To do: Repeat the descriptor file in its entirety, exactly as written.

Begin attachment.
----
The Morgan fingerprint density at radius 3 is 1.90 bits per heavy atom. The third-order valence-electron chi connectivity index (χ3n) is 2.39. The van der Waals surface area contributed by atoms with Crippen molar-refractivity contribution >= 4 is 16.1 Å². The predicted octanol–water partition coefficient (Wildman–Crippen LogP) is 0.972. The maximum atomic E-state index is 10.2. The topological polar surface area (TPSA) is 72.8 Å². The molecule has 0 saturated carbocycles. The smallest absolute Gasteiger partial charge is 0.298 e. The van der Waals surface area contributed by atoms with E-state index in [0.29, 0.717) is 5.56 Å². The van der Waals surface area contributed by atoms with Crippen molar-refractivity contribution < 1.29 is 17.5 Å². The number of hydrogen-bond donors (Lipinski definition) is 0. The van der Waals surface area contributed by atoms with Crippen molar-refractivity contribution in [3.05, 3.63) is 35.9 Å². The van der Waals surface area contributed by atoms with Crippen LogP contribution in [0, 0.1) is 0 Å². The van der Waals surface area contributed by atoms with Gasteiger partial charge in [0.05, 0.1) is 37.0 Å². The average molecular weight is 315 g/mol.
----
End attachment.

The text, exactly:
The Morgan fingerprint density at radius 3 is 1.90 bits per heavy atom. The third-order valence-electron chi connectivity index (χ3n) is 2.39. The van der Waals surface area contributed by atoms with Crippen molar-refractivity contribution >= 4 is 16.1 Å². The predicted octanol–water partition coefficient (Wildman–Crippen LogP) is 0.972. The maximum atomic E-state index is 10.2. The topological polar surface area (TPSA) is 72.8 Å². The molecule has 0 saturated carbocycles. The smallest absolute Gasteiger partial charge is 0.298 e. The van der Waals surface area contributed by atoms with E-state index in [0.29, 0.717) is 5.56 Å². The van der Waals surface area contributed by atoms with Crippen molar-refractivity contribution < 1.29 is 17.5 Å². The number of hydrogen-bond donors (Lipinski definition) is 0. The van der Waals surface area contributed by atoms with Crippen molar-refractivity contribution in [3.05, 3.63) is 35.9 Å². The van der Waals surface area contributed by atoms with Crippen LogP contribution in [0, 0.1) is 0 Å². The van der Waals surface area contributed by atoms with Gasteiger partial charge in [0.05, 0.1) is 37.0 Å². The average molecular weight is 315 g/mol.